I feel like if I eat it will be my last meal, that if I try and sleep i might never wake up. Like I'm crazy, and want to do all the things I've never done before it's too late and I can't do them again. Like drinking exotic drinks with little umbrellas on beaches, or kissing the groom, or sleeping under the stars in Colorado. This is like a national identity crisis, and the wind is still stirring the leaves in my back yard. Friends from high school are calling me. I forgot they existed; it doesn't faze me to wonder how many of them don't anymore. Ben, Renee, Blair, Erin, Jess, Michael... I don't know where they are, maybe they're the wind outside the window, maybe they are the smoke. Seeing the smoke is like living in the holocaust, like living in the killing fields, like living in Rwanda.

Maybe its time for ice cream, for picking flowers, for playing with the dog, for watching old TV shows where beaver uses his father's baseball and gets in trouble.

In my English class, a police siren whined and everyone in the room grew rigid and adopted the demeanor of caged rabbits.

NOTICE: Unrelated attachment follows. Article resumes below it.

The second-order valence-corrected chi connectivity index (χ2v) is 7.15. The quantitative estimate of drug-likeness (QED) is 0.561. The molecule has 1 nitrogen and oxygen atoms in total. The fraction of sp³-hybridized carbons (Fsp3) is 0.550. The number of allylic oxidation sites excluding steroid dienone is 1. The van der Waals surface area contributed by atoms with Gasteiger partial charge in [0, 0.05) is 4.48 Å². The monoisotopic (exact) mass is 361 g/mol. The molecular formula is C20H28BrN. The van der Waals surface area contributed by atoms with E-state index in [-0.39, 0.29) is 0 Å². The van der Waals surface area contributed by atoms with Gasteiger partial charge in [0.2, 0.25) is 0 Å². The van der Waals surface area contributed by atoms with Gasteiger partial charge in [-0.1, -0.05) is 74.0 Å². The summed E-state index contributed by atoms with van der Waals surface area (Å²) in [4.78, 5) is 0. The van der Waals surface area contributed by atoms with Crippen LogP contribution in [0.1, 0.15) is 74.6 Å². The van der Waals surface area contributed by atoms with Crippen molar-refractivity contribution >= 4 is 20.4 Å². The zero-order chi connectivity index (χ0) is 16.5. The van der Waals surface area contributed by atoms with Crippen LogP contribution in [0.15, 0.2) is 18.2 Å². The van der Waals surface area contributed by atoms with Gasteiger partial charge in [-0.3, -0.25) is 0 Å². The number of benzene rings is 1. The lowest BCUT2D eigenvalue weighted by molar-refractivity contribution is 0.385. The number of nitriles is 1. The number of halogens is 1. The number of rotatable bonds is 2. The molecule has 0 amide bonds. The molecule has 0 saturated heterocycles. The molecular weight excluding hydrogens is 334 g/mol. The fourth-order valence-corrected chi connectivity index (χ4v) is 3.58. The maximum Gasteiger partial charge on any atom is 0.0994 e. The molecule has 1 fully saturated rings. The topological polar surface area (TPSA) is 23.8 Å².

I awoke, days ago, just in time to witness the second plane crashing full force into the second World Trade Center. It seemed unreal, like something out of a not-particularly-clever movie. This doesn't happen. Acts of war to this degree are not supposed to occur anywhere near me. I am an American, a condition that states that I am protected from foreign malcontents destroying me because our government will not agree with their opinions. There is a magical shield on each coast that keeps acts of war far enough away that I can sleep soundly each night. This has shaken my world, a world which will never again be the same.
Thousands of people are missing or dead. Emily feared for the lives of her sister and father, who were in the city at the time of the tragedy. Her father witnessed first hand the second plane. He said it was incredibly quiet. I can't fathom it. Seeing the towers collapse on television was surreal. Seeing it happen twenty times in an hour was unnecessarily cruel. I understand, the public needed to be informed. However, I still see the plane crashing into the tower every time I shut my eyes. The world has changed and for millions, the innocence of youth has been stolen away. I have to relearn how to live in this new world. People are trying to go about their lives, but I know they are as frightened as I am.